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Bernie M.
DVT Survivor
Wisconsin

Bernie—an active, 52-year-old father of two—felt a sudden, intense pain in his leg while walking to work. The pain was so severe, he went to the emergency room. After a few tests, the ER sent him home, saying it was probably a muscle strain.

But Bernie knew something was wrong. So, at the advice of a colleague, he made an appointment with a vascular surgeon who discovered that Bernie had a blood clot in his leg caused by May-Thurner’s Syndrome. Bernie was admitted to the hospital immediately and given the option of staying in the intensive care unit for three or four days or undergoing a minimally invasive procedure that would let him go home the following day.

Bernie chose the minimally invasive treatment, which cleared up his clot within a couple of hours, and he was released from the hospital the next day. Bernie is happy to be back home and enjoying spending time outdoors with his family and two dogs.  

MORE STORIES


When Susan woke up with pain, swelling and discoloration in her leg, she knew something was wrong. Find out how Susan got clarity about DVT and her treatment options.

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Christin was suffering constant leg pain, but given her age, she never suspected DVT. See how she was diagnosed and worked with her doctor to find the best treatment for her. 

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There are risks associated with thrombectomy treatment which include but are not limited to: abrupt closure of treated vessel, acute myocardial infarction, acute renal failure, bleeding from access site, cerebrovascular accident, death, dissection, embolization, proximal or distal, hematoma, hemolysis, hemorrhage, requiring transfusion, hypotension/hypertension, infection at the access site, pain, pancreatitis, perforation, pseudoaneurysm, reactions to contrast medium, thrombosis/occlusion, total occlusion of treated vessel, vascular aneurysm, vascular spasm, and vessel wall or valve damage.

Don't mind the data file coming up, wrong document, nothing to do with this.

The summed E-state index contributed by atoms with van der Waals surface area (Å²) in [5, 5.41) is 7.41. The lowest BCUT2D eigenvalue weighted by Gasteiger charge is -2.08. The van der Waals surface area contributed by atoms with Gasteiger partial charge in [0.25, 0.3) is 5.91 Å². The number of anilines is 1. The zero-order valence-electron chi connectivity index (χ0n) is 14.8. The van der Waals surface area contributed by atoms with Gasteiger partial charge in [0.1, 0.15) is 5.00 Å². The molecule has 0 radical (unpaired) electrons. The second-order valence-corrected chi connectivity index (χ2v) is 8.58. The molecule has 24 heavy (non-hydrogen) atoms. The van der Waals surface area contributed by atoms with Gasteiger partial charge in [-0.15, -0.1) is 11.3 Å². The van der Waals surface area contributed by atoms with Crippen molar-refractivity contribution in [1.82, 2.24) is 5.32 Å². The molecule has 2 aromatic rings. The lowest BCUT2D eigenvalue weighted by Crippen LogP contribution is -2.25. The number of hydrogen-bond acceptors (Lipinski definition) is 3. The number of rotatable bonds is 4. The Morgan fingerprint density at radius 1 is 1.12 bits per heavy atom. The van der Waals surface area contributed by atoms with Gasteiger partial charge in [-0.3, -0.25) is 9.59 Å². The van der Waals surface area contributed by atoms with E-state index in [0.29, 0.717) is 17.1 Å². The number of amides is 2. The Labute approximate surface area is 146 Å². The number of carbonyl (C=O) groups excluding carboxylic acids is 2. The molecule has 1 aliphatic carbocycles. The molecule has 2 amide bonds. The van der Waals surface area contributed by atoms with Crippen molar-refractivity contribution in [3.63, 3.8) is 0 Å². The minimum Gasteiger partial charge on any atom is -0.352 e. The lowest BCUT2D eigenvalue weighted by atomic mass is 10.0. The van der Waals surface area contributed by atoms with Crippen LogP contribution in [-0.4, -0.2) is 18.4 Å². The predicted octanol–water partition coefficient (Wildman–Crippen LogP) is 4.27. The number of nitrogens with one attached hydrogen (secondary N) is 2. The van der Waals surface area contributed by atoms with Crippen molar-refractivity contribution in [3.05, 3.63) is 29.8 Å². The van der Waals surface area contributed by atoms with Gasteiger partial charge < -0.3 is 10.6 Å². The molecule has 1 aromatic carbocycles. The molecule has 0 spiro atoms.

There are risks associated with the use of IVC (Inferior Vena Cava) Filters which include but are not limited to: incorrect release or placement of the Filter, movement or migration of the Filter, formation of clots on the Filter which could result in complete blockage of blood flow through the vena cava, hematoma (bruise) or bleeding at the insertion site, infection, failure of the Filter to attach itself securely and potential migration of the Filter to the heart or lungs, perforation of the vena cava, adjacent blood vessels or organ by one or more hooks, pulmonary embolism due to introducer catheter manipulation leading to dislodgement of clot during Filter placement, air embolism during Filter insertion, insertion site thrombosis, and death due to movement of clots to the heart or lungs.

Be sure to talk with your doctor so that you thoroughly understand all of the risks and benefits associated with treatment of Deep Vein Thrombosis.

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